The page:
Azazel was primarily associated with the goat, representing worldly wisdom and stubborness. His association with this particular animal comes from the Jewish Ritual of Atonement in which lots were cast for two goats, one who was to be sacrificed to Yahweh as a “sin offering,” and the other who was to be driven into the wilderness, alone, as an offering for Azazel. The purpose of sending the goat out into the wild rather than killing it was to banish or drive away the “sins” of the tribe. Azazel, having taught man the forbidden arts of philosophy, science, civilization and magic, was blamed for “tempting men away” from their meek subordination to the tyrannical Yahweh, thereby introducing “sin” into the human world. It is from the Ritual of Atonement that we get our modern day term “scapegoat,” and it is also from this that the Devil really gets His horns and hooves, not from the Greek Pan as so many neopagans like to believe.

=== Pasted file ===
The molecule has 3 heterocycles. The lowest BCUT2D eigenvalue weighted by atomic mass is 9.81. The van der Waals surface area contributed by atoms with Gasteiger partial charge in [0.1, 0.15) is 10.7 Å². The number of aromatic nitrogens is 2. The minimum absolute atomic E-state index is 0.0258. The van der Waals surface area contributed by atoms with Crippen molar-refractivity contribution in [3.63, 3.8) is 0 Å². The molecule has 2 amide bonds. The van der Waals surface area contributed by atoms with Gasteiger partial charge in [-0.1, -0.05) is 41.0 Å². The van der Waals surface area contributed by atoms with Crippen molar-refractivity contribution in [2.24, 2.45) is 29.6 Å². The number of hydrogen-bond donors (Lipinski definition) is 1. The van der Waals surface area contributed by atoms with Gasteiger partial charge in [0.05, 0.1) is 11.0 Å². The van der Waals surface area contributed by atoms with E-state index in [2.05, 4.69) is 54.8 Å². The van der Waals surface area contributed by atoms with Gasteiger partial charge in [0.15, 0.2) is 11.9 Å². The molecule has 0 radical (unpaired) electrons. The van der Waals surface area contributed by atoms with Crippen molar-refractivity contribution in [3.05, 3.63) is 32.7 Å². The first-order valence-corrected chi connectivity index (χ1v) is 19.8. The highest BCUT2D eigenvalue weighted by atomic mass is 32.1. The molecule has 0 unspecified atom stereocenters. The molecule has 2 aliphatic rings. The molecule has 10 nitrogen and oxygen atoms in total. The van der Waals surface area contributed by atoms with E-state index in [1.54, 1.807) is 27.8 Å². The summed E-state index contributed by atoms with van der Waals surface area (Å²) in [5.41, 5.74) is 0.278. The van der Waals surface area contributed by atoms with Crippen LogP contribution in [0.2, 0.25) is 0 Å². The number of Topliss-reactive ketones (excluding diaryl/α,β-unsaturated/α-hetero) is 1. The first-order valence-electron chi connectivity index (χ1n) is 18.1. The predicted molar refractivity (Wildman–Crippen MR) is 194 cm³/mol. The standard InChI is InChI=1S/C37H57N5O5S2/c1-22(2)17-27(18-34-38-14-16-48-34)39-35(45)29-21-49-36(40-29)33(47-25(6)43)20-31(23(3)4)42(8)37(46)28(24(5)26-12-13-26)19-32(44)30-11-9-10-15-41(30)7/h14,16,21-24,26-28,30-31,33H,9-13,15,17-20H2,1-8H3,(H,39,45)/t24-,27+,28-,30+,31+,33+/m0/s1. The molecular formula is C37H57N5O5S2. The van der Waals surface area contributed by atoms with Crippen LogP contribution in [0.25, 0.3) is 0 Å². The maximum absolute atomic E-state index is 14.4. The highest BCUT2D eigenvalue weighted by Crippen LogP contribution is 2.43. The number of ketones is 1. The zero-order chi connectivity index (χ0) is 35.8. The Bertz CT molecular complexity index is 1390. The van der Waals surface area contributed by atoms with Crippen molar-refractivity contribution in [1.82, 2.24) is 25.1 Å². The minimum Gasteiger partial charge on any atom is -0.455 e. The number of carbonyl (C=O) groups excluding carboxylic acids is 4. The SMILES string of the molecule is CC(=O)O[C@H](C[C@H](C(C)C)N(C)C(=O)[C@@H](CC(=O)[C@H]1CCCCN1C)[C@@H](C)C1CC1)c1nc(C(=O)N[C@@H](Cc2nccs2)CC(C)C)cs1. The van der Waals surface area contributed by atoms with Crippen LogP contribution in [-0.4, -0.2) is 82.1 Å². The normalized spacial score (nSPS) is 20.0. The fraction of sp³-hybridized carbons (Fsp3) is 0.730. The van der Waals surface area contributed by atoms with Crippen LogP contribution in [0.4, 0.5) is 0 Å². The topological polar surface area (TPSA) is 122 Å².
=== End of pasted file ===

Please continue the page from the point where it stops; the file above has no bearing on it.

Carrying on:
Azazel is also associated with the serpent and the peacock. As Samael, the venomous one, it was believed by the Jews that Azazel had taken the form of the serpent that tempted Adam and Eve. The story of the serpent and the fruit is symbolic of Azazel’s encouragement of the human ability to think independantly about morality and religion, rather than be blindly submissive to whatever one is taught to believe from birth. In a more primitive context, the serpent also represents sexuality (because it was after the serpent tempted Adam and Eve with the fruit that they had become aware of their nakedness) and regeneration (because the serpent sheds its old skin to reveal a new one). The significance of the peacock, with which Azazel is associated in the Arabic culture, is that the peacock is a beautiful and prideful bird, representing Azazel’s own sense of beauty and pride before the Abrahamic deity.